Hedzer is a fast talker with a Leiden accent. His jovial nature was a useful trait for his research. ‘I interviewed residents about how the camps had developed into cities. That boiled down to hours of chatting over coffee or tea, and then another coffee or tea. The people there are so hospitable and generous. Often they almost dragged me into their homes to offer me lunch or dinner. If I didn’t come in, they sometimes came after me with a cup of coffee.’
At first all this could feel a little uncomfortable, says Hedzer. ‘It is difficult for people to make ends meet, especially in the Syrian camp. Sometimes I was given such as extensive lunch that I wondered how the family was supposed to get to the end of the week. But to refuse the food would have been a massive insult. In the Arab world, a guest is seen as a gift. So I just cleaned my plate. In fact I stuffed myself silly.’
This hospitality was not universal right from the start, though. In his first few weeks Hedzer encountered a lot of suspicion in the Palestinian camp. ‘I stood out as a foreigner, walking around with my little backpack. Once I was cornered by a group of five boys. They thought I was an Israeli spy and wanted to know what I was doing in the camp. They asked, ‘Why do you hate Muslims?’ I was really shaking in my shoes but I kept calm and managed to give the right answers through my interpreter. In the end I went for a cup of tea with those boys.’
Hedzer conducted hundreds of interviews. He got to know more and more people and made friends. ‘I even went to someone’s wedding. I began to see those camps as nice sociable places. But if I said something about that, it was immediately made clear to me that they are emergency camps. The Palestinians want to go back to their country, even though they realize they can’t. Most Palestinians still have the key of their old house in Palestine; those keys have become a symbol of the return the they long for.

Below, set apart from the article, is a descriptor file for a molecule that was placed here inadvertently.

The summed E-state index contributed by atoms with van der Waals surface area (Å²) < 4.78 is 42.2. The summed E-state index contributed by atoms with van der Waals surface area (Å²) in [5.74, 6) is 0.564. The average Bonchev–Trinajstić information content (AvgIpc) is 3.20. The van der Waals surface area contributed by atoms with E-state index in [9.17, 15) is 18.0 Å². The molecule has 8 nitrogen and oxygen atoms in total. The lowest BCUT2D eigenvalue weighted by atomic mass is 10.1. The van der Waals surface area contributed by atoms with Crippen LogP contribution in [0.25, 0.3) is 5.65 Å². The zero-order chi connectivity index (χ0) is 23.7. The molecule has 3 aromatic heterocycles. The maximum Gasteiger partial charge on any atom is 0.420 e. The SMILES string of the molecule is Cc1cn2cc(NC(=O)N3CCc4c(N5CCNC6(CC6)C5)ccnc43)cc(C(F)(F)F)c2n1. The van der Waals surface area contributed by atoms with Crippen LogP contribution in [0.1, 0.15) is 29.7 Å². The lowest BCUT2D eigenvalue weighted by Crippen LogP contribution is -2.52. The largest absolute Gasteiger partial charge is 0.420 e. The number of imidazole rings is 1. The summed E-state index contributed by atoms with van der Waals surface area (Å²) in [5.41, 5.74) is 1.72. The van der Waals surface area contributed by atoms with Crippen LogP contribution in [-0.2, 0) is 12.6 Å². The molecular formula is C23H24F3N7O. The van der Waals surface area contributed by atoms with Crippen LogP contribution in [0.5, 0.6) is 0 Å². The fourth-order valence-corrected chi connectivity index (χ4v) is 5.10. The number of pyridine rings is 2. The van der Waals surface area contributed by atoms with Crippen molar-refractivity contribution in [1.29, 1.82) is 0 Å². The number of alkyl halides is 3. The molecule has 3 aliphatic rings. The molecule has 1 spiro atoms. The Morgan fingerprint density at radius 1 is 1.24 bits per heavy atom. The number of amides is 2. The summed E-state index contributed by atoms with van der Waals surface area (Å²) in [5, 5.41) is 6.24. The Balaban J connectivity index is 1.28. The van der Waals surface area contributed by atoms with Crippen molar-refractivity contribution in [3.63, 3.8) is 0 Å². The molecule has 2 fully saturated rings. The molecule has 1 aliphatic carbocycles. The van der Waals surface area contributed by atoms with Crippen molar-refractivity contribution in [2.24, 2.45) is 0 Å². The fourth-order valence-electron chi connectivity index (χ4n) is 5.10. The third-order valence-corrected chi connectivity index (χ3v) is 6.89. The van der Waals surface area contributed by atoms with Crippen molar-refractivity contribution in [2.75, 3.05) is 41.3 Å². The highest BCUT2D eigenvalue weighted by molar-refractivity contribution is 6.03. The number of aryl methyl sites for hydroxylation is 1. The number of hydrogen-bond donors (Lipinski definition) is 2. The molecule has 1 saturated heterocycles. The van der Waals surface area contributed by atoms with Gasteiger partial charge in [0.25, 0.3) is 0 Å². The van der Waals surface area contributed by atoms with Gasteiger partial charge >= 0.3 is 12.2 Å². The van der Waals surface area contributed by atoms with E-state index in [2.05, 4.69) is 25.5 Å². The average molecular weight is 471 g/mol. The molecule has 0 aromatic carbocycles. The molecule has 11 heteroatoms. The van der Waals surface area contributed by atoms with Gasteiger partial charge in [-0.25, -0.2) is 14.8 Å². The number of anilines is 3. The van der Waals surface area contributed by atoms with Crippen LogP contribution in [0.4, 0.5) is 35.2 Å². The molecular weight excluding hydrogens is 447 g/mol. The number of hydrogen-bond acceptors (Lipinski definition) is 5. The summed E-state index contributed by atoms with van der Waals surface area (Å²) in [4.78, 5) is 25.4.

When he got back to the Netherlands, Hedzer fell into a black hole. ‘I was incredibly bored. It was hard for me to talk about what I had seen and experienced.’ He could also get extremely annoyed by people who said, ‘How amazing that you’ve come back alive.’ ‘As if it were nothing but a breeding ground for trouble and terrorism. My worldview shifted in Jordan: I have become much more pro-Arab. A lot of people in the west have some idea of the Middle East as a desert populated by a bunch of hotheads, but that is far from the truth. The people are endlessly friendly and hospitable and they don’t hate westerners at all. I felt really safe in Jordan; as a foreign man you are treated with great respect.’
Hedzer’s adventure in Jordan is not over. He is going back soon, this time for an internship with the international aid organization UNHCR. He is keen to go, although he has enjoyed the peace and quiet in the Netherlands. ‘Life here is really carefree. You can crack jokes about anything you like, and all you have to worry about, really, is what to have for dinner tonight. Lots of things are a lot more sensitive in Jordan. The region is going up in flames and everything is politically laden. But I enjoy manoeuvring in that kind of situation. If you are good at adapting, you can cope anywhere.’